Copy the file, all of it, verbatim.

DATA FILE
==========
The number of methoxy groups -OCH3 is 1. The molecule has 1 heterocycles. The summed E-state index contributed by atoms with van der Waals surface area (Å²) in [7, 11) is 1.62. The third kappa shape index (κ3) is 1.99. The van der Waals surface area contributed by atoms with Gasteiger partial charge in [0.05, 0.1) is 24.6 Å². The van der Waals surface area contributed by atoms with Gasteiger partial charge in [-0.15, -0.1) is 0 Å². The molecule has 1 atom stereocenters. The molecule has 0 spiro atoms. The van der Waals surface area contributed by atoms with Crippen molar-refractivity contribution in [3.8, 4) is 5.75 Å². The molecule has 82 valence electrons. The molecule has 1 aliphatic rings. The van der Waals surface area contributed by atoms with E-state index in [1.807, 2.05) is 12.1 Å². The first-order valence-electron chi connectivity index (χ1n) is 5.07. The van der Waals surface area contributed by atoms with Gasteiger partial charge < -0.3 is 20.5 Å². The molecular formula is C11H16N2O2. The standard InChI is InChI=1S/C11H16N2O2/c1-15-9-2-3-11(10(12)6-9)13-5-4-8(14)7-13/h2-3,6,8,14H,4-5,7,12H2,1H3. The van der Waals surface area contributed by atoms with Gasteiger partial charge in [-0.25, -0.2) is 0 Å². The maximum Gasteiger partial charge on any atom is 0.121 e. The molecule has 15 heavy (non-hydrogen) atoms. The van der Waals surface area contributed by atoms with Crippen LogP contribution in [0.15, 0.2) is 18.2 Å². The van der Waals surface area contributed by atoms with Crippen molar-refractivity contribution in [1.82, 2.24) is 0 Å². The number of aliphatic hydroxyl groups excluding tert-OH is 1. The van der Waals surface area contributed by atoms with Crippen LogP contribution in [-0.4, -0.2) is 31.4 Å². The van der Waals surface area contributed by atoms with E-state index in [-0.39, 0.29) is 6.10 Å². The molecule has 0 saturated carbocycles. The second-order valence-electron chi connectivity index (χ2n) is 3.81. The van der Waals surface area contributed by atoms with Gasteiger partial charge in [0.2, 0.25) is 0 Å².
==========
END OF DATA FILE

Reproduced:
The number of methoxy groups -OCH3 is 1. The molecule has 1 heterocycles. The summed E-state index contributed by atoms with van der Waals surface area (Å²) in [7, 11) is 1.62. The third kappa shape index (κ3) is 1.99. The van der Waals surface area contributed by atoms with Gasteiger partial charge in [0.05, 0.1) is 24.6 Å². The van der Waals surface area contributed by atoms with Gasteiger partial charge in [-0.15, -0.1) is 0 Å². The molecule has 1 atom stereocenters. The molecule has 0 spiro atoms. The van der Waals surface area contributed by atoms with Crippen molar-refractivity contribution in [3.8, 4) is 5.75 Å². The molecule has 82 valence electrons. The molecule has 1 aliphatic rings. The van der Waals surface area contributed by atoms with E-state index in [1.807, 2.05) is 12.1 Å². The first-order valence-electron chi connectivity index (χ1n) is 5.07. The van der Waals surface area contributed by atoms with Gasteiger partial charge < -0.3 is 20.5 Å². The molecular formula is C11H16N2O2. The standard InChI is InChI=1S/C11H16N2O2/c1-15-9-2-3-11(10(12)6-9)13-5-4-8(14)7-13/h2-3,6,8,14H,4-5,7,12H2,1H3. The van der Waals surface area contributed by atoms with Gasteiger partial charge in [-0.25, -0.2) is 0 Å². The maximum Gasteiger partial charge on any atom is 0.121 e. The molecule has 15 heavy (non-hydrogen) atoms. The van der Waals surface area contributed by atoms with Crippen LogP contribution in [0.15, 0.2) is 18.2 Å². The van der Waals surface area contributed by atoms with Crippen molar-refractivity contribution in [1.82, 2.24) is 0 Å². The number of aliphatic hydroxyl groups excluding tert-OH is 1. The van der Waals surface area contributed by atoms with Crippen LogP contribution in [-0.4, -0.2) is 31.4 Å². The van der Waals surface area contributed by atoms with E-state index in [-0.39, 0.29) is 6.10 Å². The molecule has 0 saturated carbocycles. The second-order valence-electron chi connectivity index (χ2n) is 3.81. The van der Waals surface area contributed by atoms with Gasteiger partial charge in [0.2, 0.25) is 0 Å².